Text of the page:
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Veterans' Unemployment Remains Low—but It's Not All Good News


Two military doctors converse.

​New federal data shows that the unemployment rate for U.S. veterans was 2.7 percent in October, down from 3.6 percent in September and up from 2.5 percent in October 2022. Veterans boast a lower unemployment rate than their nonveteran peers.

However, many veterans are struggling to find jobs that employ, recognize and compensate them in line with their level of military experience, according to a new report by McKinsey & Company.

The report, published on Nov. 8, found that 90,500 of the 150,000 active-duty service members who transition from the military each year earn less in their first year after being discharged than they did on active duty—resulting in billions of dollars of lost economic value.

"Our findings put data behind many of the anecdotes we hear about the transition from military to civilian employment," said Scott Blackburn, senior partner at McKinsey's Washington, D.C., office. "As a monolith, veterans are doing relatively well. However, when you break veterans into segments, that is where we see differences."

Former officers, U.S. special forces personnel and specialists in intelligence, IT and cyber operations made more than 75 percent of their military compensation in 2022, the study indicated.

Conversely, former junior enlisted service members, on average, made less than 50 percent of their military compensation, and former noncommissioned officers made between 50 percent and 75 percent of their previous salary, the report noted.

Enlisted service members represent about 80 percent of military personnel, Blackburn explained, and many aren't required to have four-year degrees, putting them at an immediate disadvantage upon their discharge.

"Traditional hiring practices often overlook veterans who don't meet credentialing requirements, such as four-year degrees, forcing them to accept jobs for which they are overqualified relative to their experience," he said.

Brian Wheat, a project manager at payroll services company Paychex in Rochester, N.Y., who spent 20 years in the U.S. Army, says the reason veterans may earn less post-service than when in the military isn't necessarily because of a lack of qualifications or experience.

"Oftentimes, veterans prefer to take civilian positions that align with their values and lifestyle, which sometimes means taking entry-level positions and earning slightly less in their first year as they develop new skills and gain additional experience," he said.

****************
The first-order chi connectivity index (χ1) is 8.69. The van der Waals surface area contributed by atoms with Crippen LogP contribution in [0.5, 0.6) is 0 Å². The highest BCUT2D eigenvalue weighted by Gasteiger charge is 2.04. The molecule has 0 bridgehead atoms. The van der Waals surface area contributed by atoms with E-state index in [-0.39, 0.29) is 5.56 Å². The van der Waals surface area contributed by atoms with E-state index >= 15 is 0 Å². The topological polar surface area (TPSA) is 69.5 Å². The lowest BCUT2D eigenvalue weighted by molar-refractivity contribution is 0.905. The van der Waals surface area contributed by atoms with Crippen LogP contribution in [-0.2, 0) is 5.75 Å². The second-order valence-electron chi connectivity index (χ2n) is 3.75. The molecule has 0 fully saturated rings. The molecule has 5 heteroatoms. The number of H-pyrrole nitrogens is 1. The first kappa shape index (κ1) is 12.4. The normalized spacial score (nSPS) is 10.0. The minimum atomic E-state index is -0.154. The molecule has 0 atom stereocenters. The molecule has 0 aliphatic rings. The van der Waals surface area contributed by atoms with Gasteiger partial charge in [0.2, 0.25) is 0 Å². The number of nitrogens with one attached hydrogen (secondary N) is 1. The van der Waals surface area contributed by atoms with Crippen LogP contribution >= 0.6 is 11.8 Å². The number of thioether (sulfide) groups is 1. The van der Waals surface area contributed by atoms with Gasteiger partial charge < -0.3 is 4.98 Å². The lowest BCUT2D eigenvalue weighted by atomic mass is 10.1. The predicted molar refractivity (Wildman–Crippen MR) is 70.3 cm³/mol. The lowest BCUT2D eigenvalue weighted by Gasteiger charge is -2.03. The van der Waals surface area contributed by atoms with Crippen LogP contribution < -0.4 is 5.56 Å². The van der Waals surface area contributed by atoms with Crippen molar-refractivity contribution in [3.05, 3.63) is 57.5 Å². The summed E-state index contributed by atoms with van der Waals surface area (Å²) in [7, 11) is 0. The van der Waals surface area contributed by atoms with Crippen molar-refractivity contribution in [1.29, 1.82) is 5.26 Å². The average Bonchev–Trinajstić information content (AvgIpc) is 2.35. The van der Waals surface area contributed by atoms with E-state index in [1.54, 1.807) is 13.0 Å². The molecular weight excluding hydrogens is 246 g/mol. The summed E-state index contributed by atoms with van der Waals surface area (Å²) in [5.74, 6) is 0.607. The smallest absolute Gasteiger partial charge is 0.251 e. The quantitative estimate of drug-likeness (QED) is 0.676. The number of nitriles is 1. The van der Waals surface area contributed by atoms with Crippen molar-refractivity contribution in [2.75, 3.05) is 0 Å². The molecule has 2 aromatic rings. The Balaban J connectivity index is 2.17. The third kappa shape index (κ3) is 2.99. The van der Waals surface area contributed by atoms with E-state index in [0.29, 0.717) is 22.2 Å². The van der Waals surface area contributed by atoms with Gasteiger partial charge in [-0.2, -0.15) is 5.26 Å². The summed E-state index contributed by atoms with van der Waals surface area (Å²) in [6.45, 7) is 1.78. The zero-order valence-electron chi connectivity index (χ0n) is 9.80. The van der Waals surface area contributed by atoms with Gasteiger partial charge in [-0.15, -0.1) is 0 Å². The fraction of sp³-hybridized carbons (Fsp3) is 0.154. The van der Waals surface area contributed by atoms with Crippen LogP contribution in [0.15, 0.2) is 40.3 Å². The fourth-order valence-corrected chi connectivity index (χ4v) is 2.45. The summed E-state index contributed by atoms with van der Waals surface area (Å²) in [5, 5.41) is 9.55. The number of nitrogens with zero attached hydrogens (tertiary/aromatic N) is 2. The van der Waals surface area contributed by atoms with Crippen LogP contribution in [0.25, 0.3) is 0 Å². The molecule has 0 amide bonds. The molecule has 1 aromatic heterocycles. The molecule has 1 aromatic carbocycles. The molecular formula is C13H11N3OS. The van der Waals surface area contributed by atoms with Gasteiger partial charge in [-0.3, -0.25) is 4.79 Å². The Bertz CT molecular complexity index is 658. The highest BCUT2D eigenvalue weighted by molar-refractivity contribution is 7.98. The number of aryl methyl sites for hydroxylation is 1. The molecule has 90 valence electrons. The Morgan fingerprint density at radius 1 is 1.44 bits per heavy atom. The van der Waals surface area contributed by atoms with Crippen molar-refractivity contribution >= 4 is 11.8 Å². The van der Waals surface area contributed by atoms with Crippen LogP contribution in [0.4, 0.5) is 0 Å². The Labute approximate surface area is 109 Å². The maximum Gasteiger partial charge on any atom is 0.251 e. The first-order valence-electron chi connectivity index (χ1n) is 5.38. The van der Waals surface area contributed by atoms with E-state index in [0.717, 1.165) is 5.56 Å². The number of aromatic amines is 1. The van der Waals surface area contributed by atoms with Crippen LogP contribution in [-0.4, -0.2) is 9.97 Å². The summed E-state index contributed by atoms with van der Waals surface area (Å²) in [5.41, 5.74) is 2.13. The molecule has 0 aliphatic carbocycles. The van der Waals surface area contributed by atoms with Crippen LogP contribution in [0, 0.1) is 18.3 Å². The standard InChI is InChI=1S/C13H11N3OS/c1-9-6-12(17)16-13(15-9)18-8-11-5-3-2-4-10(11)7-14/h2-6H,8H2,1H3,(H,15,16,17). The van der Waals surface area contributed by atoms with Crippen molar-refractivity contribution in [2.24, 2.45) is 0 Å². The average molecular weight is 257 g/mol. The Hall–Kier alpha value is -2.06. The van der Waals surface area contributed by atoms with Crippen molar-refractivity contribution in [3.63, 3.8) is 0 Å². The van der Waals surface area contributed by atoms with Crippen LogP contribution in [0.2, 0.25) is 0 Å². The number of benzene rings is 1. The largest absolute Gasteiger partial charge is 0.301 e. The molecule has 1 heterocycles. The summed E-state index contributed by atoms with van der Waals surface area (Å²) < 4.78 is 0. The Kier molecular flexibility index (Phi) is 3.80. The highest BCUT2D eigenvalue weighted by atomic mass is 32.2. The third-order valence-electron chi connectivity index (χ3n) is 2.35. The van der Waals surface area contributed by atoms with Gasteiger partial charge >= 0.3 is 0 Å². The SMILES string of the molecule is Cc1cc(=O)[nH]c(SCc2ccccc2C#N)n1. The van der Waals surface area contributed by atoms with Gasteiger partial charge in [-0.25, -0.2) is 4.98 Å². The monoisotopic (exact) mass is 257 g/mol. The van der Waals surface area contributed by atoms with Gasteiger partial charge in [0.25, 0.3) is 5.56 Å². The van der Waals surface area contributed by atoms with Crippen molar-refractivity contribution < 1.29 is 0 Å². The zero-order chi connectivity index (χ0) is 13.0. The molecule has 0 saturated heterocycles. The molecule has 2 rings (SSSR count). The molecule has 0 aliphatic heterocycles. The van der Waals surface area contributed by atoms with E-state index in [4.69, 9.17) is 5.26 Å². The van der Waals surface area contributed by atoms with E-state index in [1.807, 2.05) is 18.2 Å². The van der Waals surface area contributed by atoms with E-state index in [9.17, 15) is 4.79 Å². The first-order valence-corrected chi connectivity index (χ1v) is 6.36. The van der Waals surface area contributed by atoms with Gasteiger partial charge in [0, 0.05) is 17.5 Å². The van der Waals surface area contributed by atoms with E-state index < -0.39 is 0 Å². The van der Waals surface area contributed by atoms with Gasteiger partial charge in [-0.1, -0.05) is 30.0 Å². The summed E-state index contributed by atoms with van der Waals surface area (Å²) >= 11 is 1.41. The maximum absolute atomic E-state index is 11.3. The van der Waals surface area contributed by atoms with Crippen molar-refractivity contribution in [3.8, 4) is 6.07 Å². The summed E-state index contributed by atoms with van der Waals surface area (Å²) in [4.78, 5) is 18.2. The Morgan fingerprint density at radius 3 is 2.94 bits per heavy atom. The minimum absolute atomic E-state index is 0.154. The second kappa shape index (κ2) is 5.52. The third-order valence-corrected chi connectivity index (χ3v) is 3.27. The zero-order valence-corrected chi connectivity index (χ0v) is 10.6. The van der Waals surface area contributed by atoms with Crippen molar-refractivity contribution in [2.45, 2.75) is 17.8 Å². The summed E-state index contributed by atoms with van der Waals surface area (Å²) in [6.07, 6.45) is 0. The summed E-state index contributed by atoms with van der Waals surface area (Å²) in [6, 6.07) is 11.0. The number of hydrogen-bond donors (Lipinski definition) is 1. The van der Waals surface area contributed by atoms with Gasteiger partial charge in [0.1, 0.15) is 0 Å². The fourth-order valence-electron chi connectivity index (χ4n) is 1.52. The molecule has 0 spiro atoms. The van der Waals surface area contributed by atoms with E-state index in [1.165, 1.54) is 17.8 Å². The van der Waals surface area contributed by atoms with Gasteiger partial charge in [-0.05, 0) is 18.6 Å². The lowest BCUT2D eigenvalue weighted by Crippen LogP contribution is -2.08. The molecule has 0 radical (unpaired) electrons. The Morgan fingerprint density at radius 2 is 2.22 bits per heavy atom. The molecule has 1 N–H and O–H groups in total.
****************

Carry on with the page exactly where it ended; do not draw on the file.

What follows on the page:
Occupations Veterans Should Consider—and Avoid

The report showed that former service members who are "skilled through alternative routes," rather than college, tend to occupy lower-paying and more physically demanding roles, such as construction jobs, compared with veterans with bachelor's degrees.

Based on an assessment of veterans by RAND Corporation, former enlisted personnel were highly rated on occupational skills associated with trades such as electricians, mechanics and construction workers. They were also rated higher in technical skills, such as installation, equipment maintenance, repairing and troubleshooting, than in "softer" occupational skills associated with management, sales and office or administrative support roles, such as reading comprehension, persuasion and negotiation.

"This suggests there are real or perceived deficiencies in the interpersonal skills that are often seen critical to succeed in business settings," Blackburn said.

The study also found that occupations that employ veterans are expected to experience strong job growth and low change-of-work activities despite the rise of artificial intelligence (AI). These fields include:

  • Nursing.
  • Freight, stock and material moving.
  • Construction.
  • Truck driving.

Meanwhile, jobs that employ veterans that are at risk of displacement due to declining job demand and the rise of AI include retail salespeople, supervisors of office and administrative support workers, and customer service representatives.

"Transitioning veterans can consider avoiding these roles, and veterans already in these occupations can continue to focus on upskilling, while taking advantage of reskilling opportunities to move into more secure occupations," the McKinsey report said.

HR Takeaways

As the U.S. continues to experience a shortage of skilled labor, employers can help close this talent gap by recognizing the value of veterans to their workforce and embracing a skills-based approach to hiring, Blackburn said.

"This includes assessing candidates based on their holistic skill set beyond just industry experience or specific educational credentials," he said.

To expand opportunities for veterans, Blackburn urged HR leaders to:

  • Assess where their organization is sufficient and lacking in key skills.
  • Build internal capabilities and tools to power skills-based hiring, which he said "can include using AI to find adjacent skill pools for in-demand roles."
  • Define an assessment approach that matches candidates to the skills that are critical to be successful in the role.

"Companies can open their hiring practices to consider veterans for a variety of roles, not just those that match perfectly with their military skills," the report concluded. "Together, these actions can add billions in value to the U.S. economy as veterans moving into civilian jobs maintain or increase their earning power to support their families and build their communities."


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